I should have kissed her. I should have let her know that her only son and youngest child loved her before she passed. I should not have just walked away.” Tears were rolling down my cheeks as I said those words for the first time to Callie, my new therapist, who was also the facilitator of the A Course in Miracles class I had just started attending.

My mom had passed when I was five. The last time I saw her alive, she had simply asked for a goodbye kiss. I had responded with a “No, I don’t want to.”, as I turned and walked away from her in her hospital bed.  When I got home my sister reported the interaction between my mom and me to my drunken dad. He yanked off his big black leather belt from his trousers and began to spank me, shouting the whole time, “Here lies your mother on her death bed and you, her only son, won’t even kiss her goodbye!”

After I told Callie the entire story, she looked me in the eye with the most caring and cautious look I had ever seen, then, very gently uttered these words, “I believe if you will trust me, I can help you with this.”

Trust had never been an easy thing for me. In all honesty, up until just a couple of years prior to meeting Callie, trust was an impossibility for me.  With Callie though, it was almost automatic. So, I meekly responded, “Sure, what do you want me to do?”

What happened next was nothing short of a miracle. She stated, “You must realize the subconscious mind does not know the difference between real and make believe. And it is never too late to have a happy childhood.” I really did not know what those words meant but at that moment I was so desperate to be free of the guilt of thinking I had killed my mom, I would have followed her off a cliff to be able to let it go.

That guilt had driven me to an entire lifetime of self-sabotage. Sometimes, even consciously, I would destroy the good that came my way.

So, she had me sit straight in a chair, hands in my lap, palms up, close my eyes and listen. She guided me in my mind, to becoming that small boy. I fully felt the fear, the confusion, the anger and disappointment of going to see my mom, only to find this shell of a being lying where my mom was supposed to be. I literally felt five years old again. She re-created the hospital room, the musty odor, the ugly almost yellow walls, the damp and clammy air and the incredible sense of dread. There was my mom lying in that bed, her uncombed hair, her hollow eyes, with a chalky complexion and… that gruesome blister on her lip. Next came, with the most kind and gentle tone, “Come give Momma a goodbye kiss.”

After giving me a few moments of fully feeling the emotions of reliving this experience, Callie had me stop. She had me notice that myself, as an adult, was also in that room. She had me realize that if that small boy had known anything about what was going on, he would have gladly jumped at the chance to kiss his mom goodbye. The adult me, guided the child me, with Callie’s coaching, to go to the bed, climb onto it and kiss my mom goodbye. But that wasn’t all, I got to lay there beside her, cuddle one last time and let her know that her only son and youngest child did love her.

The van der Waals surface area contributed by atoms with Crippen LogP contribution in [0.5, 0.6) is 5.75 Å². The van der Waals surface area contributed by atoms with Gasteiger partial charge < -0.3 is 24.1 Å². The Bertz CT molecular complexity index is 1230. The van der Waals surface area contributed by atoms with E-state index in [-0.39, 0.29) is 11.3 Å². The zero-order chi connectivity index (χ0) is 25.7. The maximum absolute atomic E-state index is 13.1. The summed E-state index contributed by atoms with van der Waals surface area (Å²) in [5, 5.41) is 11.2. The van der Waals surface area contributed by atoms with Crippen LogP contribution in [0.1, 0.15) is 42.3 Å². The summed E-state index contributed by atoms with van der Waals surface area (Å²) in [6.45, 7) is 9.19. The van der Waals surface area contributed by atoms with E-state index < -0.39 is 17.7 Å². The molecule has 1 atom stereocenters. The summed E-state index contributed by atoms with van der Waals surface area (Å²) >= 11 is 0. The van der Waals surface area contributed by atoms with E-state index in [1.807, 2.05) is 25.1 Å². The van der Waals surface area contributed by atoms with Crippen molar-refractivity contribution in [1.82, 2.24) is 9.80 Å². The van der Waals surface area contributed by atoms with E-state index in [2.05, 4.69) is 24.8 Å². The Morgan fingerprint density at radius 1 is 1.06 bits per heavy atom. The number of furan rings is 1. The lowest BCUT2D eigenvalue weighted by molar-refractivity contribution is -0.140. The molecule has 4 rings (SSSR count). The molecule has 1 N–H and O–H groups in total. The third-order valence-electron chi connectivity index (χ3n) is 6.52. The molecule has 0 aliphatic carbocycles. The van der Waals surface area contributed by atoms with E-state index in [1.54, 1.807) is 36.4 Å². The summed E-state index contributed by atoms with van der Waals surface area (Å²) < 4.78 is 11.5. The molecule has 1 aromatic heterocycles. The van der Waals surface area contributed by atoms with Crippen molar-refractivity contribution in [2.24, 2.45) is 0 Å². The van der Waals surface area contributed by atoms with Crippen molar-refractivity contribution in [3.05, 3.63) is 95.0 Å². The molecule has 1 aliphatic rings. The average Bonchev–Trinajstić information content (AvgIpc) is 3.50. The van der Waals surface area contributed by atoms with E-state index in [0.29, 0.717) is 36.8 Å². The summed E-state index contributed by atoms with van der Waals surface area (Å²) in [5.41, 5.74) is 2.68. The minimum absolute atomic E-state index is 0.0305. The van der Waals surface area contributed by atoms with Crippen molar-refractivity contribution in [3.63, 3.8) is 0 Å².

That day, the weight of the world, the incredible burden of guilt and all the self-loathing greatly dissipated. I was free!

I have carried that practice of using my imagination from that point forward. Even now, at the holidays, I imagine my entire family gathered together, the kids, the grandparents, the aunts, uncles and cousins laughing playing and sharing the love that I know in my heart we all wanted desperately to share.

Thrive Global, requested a story about a person that has helped strengthen your mental resilience. Callie’s teachings of love and forgiveness are with me every day, and so naturally, I wanted to share that life-changing experience I had with her so many years ago.  At first when I read the request though, I became inwardly curious, ‘Who else would I write about?’ I have been blessed with many spiritual teachers, mentors and just plain friends that have been there to guide me through the darkest of times. There is absolutely no way for me to ever repay what has been so freely given to me along the way. I once said to the oldest of my guides, Gerald, “I just do not think I will ever be able to do enough to pay back what I have been given.” He simply and kindly replied, “That’s good.” To which I quickly responded, “How can that be good.” With a smirk, he came back with, “If you ever thought you had given back enough, you would probably stop trying.”

There are so many more who I have not mentioned in this writing. Ed, the first of them, telling me, “Whatever, your first instinct is to anything, do something else. You are so committed to self-sabotage that it is your first response to everything. So, stop and think and do the next thing.”

Each and every one of my teachers is with me in all that I do. Each of them carries a tremendous impact on my thought process and how I live my life. I feel that my greatest debt is to do all I can to follow their lead. For this I am grateful.

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